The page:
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Putting a human face on a product: When brand humanization goes wrong

Date:
April 2, 2013
Source:
Oregon State University
Summary:
When companies put a human face on their brand, the public usually responds positively. This advertising approach has brought us alarm clocks with sleepy faces and color-coated chocolate candies with legs and arms. But a new study finds there is a greater backlash by the public when a product branded with human characteristics fails.

When companies put a human face on their brand, the public usually responds positively. This advertising approach has brought us alarm clocks with sleepy faces and color-coated chocolate candies with legs and arms.

But a new study, published online ahead of print in the Journal of Marketing, finds there is a greater backlash by the public when a product branded with human characteristics fails.

Lead author Marina Puzakova, an assistant professor of marketing at Oregon State University, said even though consumers can tell a camera designed with human characteristics such as little eyes and legs isn't a person, the very act of humanizing a product can be a powerful tool.

"Somehow, now the product seems alive and mindful, and therefore can be perceived as having intentions and its own motivations to act in a certain way," Puzakova said. "This perception of intentions can be extremely strong -- consumers now see the brand as performing bad intentionally and therefore consumers develop more negative sentiments toward the brand."

Puzakova conducted five experiments with products that had experienced negative publicity. As a general procedure, participants saw advertisements of both existing and fictitious products, where "human" characteristics, such as arms, legs, or facial-like features were manipulated. Then Puzakova showed participants news reports about how the product had failed in some way, not lived up to its advertising claim, or did not function based on consumer expectations.

In every instance, participants reported that they had stronger negative reactions to the products that were given human characteristics, also known as "brand anthropomorphization."

"Brand anthropomorphization can be a very powerful advertising tool, so I am definitely not saying that companies shouldn't use it," Puzakova said. "However, they need to be aware that when they imbue their products with human-like characteristics, any backlash when something goes wrong could be stronger."

Puzakova's study found that the strength of negative reactions depended on consumer personality differences as well. Based on a personality test she gave participants, she found that people who believe in "personality stability," or that personality traits are always the same and don't change over time, tended to have stronger negative feelings towards anthropomorphized brands.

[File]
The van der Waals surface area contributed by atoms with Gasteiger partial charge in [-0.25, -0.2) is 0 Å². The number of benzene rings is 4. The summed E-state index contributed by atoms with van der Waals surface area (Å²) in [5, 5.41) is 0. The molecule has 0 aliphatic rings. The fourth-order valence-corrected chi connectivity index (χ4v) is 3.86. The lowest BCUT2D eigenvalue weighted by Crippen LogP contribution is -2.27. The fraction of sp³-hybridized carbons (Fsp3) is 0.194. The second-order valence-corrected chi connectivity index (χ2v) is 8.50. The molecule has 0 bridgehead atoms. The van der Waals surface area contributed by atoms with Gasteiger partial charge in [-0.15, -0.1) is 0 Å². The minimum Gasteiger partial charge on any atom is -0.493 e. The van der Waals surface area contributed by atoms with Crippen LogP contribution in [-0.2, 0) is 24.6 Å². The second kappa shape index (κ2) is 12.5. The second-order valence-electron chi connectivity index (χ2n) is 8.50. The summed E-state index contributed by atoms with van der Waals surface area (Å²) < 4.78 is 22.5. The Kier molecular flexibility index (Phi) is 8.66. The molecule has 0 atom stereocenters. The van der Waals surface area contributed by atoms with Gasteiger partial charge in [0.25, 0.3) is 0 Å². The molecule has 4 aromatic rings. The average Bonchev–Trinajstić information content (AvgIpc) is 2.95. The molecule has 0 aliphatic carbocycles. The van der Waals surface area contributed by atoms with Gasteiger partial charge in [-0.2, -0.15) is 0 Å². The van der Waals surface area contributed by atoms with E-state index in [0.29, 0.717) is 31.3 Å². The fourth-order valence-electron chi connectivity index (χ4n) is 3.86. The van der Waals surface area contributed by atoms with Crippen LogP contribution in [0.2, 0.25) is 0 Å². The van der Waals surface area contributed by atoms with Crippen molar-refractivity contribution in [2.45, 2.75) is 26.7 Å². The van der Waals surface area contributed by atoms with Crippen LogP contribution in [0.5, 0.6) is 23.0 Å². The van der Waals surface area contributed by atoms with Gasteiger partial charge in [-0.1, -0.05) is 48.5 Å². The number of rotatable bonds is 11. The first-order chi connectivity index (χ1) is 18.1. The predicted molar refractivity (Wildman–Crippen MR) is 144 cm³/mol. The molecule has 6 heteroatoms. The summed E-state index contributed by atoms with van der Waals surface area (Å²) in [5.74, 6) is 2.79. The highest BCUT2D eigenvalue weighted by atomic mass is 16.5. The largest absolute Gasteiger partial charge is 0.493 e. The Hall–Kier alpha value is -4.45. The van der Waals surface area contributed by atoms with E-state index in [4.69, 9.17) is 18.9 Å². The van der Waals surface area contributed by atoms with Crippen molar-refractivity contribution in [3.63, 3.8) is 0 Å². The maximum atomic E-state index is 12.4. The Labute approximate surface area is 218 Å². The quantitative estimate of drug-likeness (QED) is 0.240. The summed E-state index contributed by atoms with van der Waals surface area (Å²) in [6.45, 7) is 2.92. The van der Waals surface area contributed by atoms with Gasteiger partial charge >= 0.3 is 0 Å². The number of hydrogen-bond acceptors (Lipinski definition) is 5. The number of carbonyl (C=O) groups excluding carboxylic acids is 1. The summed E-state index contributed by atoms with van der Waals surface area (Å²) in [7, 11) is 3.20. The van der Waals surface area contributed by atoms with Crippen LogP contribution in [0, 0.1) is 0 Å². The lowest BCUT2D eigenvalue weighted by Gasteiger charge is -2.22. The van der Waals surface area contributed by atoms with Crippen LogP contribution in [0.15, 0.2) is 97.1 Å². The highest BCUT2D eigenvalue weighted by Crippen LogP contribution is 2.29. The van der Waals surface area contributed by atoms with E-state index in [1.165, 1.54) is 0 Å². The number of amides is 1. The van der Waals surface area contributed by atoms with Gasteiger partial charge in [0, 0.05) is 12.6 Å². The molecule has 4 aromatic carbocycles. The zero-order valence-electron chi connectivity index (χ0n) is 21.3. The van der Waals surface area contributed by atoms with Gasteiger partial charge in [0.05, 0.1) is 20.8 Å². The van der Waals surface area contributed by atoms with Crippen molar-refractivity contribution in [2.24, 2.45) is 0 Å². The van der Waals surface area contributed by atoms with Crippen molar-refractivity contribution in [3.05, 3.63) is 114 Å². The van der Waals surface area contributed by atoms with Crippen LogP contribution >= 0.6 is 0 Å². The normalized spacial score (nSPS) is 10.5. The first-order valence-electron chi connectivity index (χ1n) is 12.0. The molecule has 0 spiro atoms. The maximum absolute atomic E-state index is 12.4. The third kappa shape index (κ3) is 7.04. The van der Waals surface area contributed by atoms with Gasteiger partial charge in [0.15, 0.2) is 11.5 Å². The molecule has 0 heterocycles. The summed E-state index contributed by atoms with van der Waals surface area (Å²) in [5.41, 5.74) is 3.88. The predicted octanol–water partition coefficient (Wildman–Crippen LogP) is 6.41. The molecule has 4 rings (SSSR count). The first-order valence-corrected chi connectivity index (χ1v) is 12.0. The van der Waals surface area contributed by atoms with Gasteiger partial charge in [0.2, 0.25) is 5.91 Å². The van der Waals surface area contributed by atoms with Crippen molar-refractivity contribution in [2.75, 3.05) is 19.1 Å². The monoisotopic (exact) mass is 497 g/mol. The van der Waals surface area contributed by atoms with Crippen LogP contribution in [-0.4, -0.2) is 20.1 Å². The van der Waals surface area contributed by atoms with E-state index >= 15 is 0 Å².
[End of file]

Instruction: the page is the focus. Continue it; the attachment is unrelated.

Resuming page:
"Broadly speaking, men tend to believe in personality stability more than women, and seniors as well," Puzakova said. "Also, some cultures tend to believe in this more than others. This can be important for advertisers to know, depending on who their target market is.

Having a deeper knowledge about their target markets, companies can also design their advertising communications tailored for different types of consumers. For example, marketers may want to emphasize flexibility and change in an ad campaign in order to reverse negative attitudes by male consumers, who tend to believe in personality stability.

Puzakova's research also has a lesson for companies whose brands fail because of a product malfunction.

"As consumers who believe in stability of personality traits react to product failures more negatively, our research finds that companies need to provide either monetary compensation or give away coupons," Puzakova said. "Offering a public apology is not enough. For instance, companies that have a humanized brand marketed heavily towards seniors may need to be prepared to generously compensate those consumers if something goes wrong."

The bottom line, Puzakova said, is companies need to know their audience and the possible dangers of humanizing a brand when a product malfunctions. It can be a powerful advertising tool, but if the product fails in some way, the damage control could be costly and timely.

Hyokjin Kwak of Drexel University and Joseph Rocereto of Monmouth University contributed to this study.


Story Source:

The above story is based on materials provided by Oregon State University. Note: Materials may be edited for content and length.


Journal Reference:

  1. Marina Puzakova, Hyokjin Kwak, Joseph F Rocereto. When Humanizing Brands Goes Wrong: The Detrimental Effect of Brand Anthropomorphization Amid Product Wrongdoings. Journal of Marketing, 2013; DOI: 10.1509/jm.11.0510

Cite This Page:

Oregon State University. "Putting a human face on a product: When brand humanization goes wrong." ScienceDaily. ScienceDaily, 2 April 2013. <www.sciencedaily.com/releases/2013/04/130402101249.htm>.
Oregon State University. (2013, April 2). Putting a human face on a product: When brand humanization goes wrong. ScienceDaily. Retrieved September 19, 2014 from www.sciencedaily.com/releases/2013/04/130402101249.htm
Oregon State University. "Putting a human face on a product: When brand humanization goes wrong." ScienceDaily. www.sciencedaily.com/releases/2013/04/130402101249.htm (accessed September 19, 2014).

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